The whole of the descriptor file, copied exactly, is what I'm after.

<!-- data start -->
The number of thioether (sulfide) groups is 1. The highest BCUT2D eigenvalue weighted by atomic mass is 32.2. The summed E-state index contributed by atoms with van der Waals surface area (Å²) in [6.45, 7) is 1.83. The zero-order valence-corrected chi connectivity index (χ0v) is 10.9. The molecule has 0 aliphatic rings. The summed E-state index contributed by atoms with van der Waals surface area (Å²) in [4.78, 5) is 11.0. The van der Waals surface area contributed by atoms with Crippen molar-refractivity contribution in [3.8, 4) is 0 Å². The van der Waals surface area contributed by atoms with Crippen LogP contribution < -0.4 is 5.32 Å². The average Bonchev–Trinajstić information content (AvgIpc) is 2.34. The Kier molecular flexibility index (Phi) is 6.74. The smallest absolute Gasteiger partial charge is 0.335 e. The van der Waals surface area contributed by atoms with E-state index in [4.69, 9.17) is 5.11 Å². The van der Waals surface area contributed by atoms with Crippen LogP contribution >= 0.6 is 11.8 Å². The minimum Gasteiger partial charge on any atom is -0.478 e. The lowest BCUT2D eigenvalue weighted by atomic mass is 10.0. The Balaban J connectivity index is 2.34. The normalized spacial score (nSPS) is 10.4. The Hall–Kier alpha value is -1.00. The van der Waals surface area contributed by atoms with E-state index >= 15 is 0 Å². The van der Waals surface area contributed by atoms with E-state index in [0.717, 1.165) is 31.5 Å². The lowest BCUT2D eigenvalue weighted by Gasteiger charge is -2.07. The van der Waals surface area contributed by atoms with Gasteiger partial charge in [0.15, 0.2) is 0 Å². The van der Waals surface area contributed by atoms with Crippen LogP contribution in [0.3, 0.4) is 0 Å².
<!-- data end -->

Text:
The number of thioether (sulfide) groups is 1. The highest BCUT2D eigenvalue weighted by atomic mass is 32.2. The summed E-state index contributed by atoms with van der Waals surface area (Å²) in [6.45, 7) is 1.83. The zero-order valence-corrected chi connectivity index (χ0v) is 10.9. The molecule has 0 aliphatic rings. The summed E-state index contributed by atoms with van der Waals surface area (Å²) in [4.78, 5) is 11.0. The van der Waals surface area contributed by atoms with Crippen molar-refractivity contribution in [3.8, 4) is 0 Å². The van der Waals surface area contributed by atoms with Crippen LogP contribution < -0.4 is 5.32 Å². The average Bonchev–Trinajstić information content (AvgIpc) is 2.34. The Kier molecular flexibility index (Phi) is 6.74. The smallest absolute Gasteiger partial charge is 0.335 e. The van der Waals surface area contributed by atoms with E-state index in [4.69, 9.17) is 5.11 Å². The van der Waals surface area contributed by atoms with Crippen LogP contribution >= 0.6 is 11.8 Å². The minimum Gasteiger partial charge on any atom is -0.478 e. The lowest BCUT2D eigenvalue weighted by atomic mass is 10.0. The Balaban J connectivity index is 2.34. The normalized spacial score (nSPS) is 10.4. The Hall–Kier alpha value is -1.00. The van der Waals surface area contributed by atoms with E-state index >= 15 is 0 Å². The van der Waals surface area contributed by atoms with E-state index in [0.717, 1.165) is 31.5 Å². The lowest BCUT2D eigenvalue weighted by Gasteiger charge is -2.07. The van der Waals surface area contributed by atoms with Gasteiger partial charge in [0.15, 0.2) is 0 Å². The van der Waals surface area contributed by atoms with Crippen LogP contribution in [0.3, 0.4) is 0 Å².